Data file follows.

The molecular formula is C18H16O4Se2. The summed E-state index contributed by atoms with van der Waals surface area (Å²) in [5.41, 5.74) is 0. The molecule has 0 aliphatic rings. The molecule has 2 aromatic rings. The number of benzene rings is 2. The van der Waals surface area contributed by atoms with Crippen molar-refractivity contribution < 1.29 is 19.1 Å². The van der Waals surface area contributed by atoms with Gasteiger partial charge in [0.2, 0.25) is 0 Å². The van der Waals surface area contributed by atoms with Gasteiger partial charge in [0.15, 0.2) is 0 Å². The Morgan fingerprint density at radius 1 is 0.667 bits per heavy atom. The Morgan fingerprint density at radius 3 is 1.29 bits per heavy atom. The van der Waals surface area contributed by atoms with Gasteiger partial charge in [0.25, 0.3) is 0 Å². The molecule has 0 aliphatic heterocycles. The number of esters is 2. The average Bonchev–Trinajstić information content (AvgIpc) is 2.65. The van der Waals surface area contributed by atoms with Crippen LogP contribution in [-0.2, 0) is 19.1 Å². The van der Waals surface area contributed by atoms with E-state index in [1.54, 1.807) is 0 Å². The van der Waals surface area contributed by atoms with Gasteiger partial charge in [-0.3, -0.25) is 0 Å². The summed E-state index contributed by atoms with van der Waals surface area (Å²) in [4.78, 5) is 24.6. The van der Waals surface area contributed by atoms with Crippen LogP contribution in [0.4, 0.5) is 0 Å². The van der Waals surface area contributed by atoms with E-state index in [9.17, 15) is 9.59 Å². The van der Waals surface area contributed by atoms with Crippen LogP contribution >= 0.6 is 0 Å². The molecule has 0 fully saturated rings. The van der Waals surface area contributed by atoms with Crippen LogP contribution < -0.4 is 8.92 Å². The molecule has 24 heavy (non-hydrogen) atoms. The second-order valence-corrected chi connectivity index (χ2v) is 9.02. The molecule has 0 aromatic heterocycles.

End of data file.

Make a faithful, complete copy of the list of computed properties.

The molecular formula is C18H16O4Se2. The summed E-state index contributed by atoms with van der Waals surface area (Å²) in [5.41, 5.74) is 0. The molecule has 0 aliphatic rings. The molecule has 2 aromatic rings. The number of benzene rings is 2. The van der Waals surface area contributed by atoms with Crippen molar-refractivity contribution < 1.29 is 19.1 Å². The van der Waals surface area contributed by atoms with Gasteiger partial charge in [0.2, 0.25) is 0 Å². The van der Waals surface area contributed by atoms with Gasteiger partial charge in [0.15, 0.2) is 0 Å². The Morgan fingerprint density at radius 1 is 0.667 bits per heavy atom. The Morgan fingerprint density at radius 3 is 1.29 bits per heavy atom. The van der Waals surface area contributed by atoms with Gasteiger partial charge in [0.25, 0.3) is 0 Å². The molecule has 0 aliphatic heterocycles. The number of esters is 2. The average Bonchev–Trinajstić information content (AvgIpc) is 2.65. The van der Waals surface area contributed by atoms with Crippen LogP contribution in [-0.2, 0) is 19.1 Å². The van der Waals surface area contributed by atoms with E-state index in [1.54, 1.807) is 0 Å². The van der Waals surface area contributed by atoms with Gasteiger partial charge in [-0.3, -0.25) is 0 Å². The summed E-state index contributed by atoms with van der Waals surface area (Å²) in [4.78, 5) is 24.6. The van der Waals surface area contributed by atoms with Crippen LogP contribution in [0.4, 0.5) is 0 Å². The van der Waals surface area contributed by atoms with E-state index in [9.17, 15) is 9.59 Å². The van der Waals surface area contributed by atoms with Crippen LogP contribution >= 0.6 is 0 Å². The molecule has 0 fully saturated rings. The van der Waals surface area contributed by atoms with Crippen LogP contribution < -0.4 is 8.92 Å². The molecule has 24 heavy (non-hydrogen) atoms. The second-order valence-corrected chi connectivity index (χ2v) is 9.02. The molecule has 0 aromatic heterocycles.